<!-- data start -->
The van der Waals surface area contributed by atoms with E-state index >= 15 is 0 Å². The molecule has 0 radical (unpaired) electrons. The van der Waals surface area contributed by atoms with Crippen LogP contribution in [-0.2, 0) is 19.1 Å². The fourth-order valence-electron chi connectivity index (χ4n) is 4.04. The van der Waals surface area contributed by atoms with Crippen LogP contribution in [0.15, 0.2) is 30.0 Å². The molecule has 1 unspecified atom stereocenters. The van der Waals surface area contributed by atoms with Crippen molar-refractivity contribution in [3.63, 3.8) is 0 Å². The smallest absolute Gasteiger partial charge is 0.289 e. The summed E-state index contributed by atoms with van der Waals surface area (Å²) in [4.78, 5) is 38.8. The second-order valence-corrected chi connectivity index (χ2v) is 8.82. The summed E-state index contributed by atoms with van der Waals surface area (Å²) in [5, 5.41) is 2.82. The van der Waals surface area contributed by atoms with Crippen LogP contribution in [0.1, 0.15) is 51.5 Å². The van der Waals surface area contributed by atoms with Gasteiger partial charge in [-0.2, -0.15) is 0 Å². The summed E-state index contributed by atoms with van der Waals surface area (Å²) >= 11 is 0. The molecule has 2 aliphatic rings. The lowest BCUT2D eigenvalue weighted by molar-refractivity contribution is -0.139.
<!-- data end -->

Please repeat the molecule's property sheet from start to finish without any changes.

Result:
The van der Waals surface area contributed by atoms with E-state index >= 15 is 0 Å². The molecule has 0 radical (unpaired) electrons. The van der Waals surface area contributed by atoms with Crippen LogP contribution in [-0.2, 0) is 19.1 Å². The fourth-order valence-electron chi connectivity index (χ4n) is 4.04. The van der Waals surface area contributed by atoms with Crippen LogP contribution in [0.15, 0.2) is 30.0 Å². The molecule has 1 unspecified atom stereocenters. The van der Waals surface area contributed by atoms with Crippen molar-refractivity contribution in [3.63, 3.8) is 0 Å². The smallest absolute Gasteiger partial charge is 0.289 e. The summed E-state index contributed by atoms with van der Waals surface area (Å²) in [4.78, 5) is 38.8. The second-order valence-corrected chi connectivity index (χ2v) is 8.82. The summed E-state index contributed by atoms with van der Waals surface area (Å²) in [5, 5.41) is 2.82. The van der Waals surface area contributed by atoms with Crippen LogP contribution in [0.1, 0.15) is 51.5 Å². The van der Waals surface area contributed by atoms with Gasteiger partial charge in [-0.2, -0.15) is 0 Å². The summed E-state index contributed by atoms with van der Waals surface area (Å²) >= 11 is 0. The molecule has 2 aliphatic rings. The lowest BCUT2D eigenvalue weighted by molar-refractivity contribution is -0.139.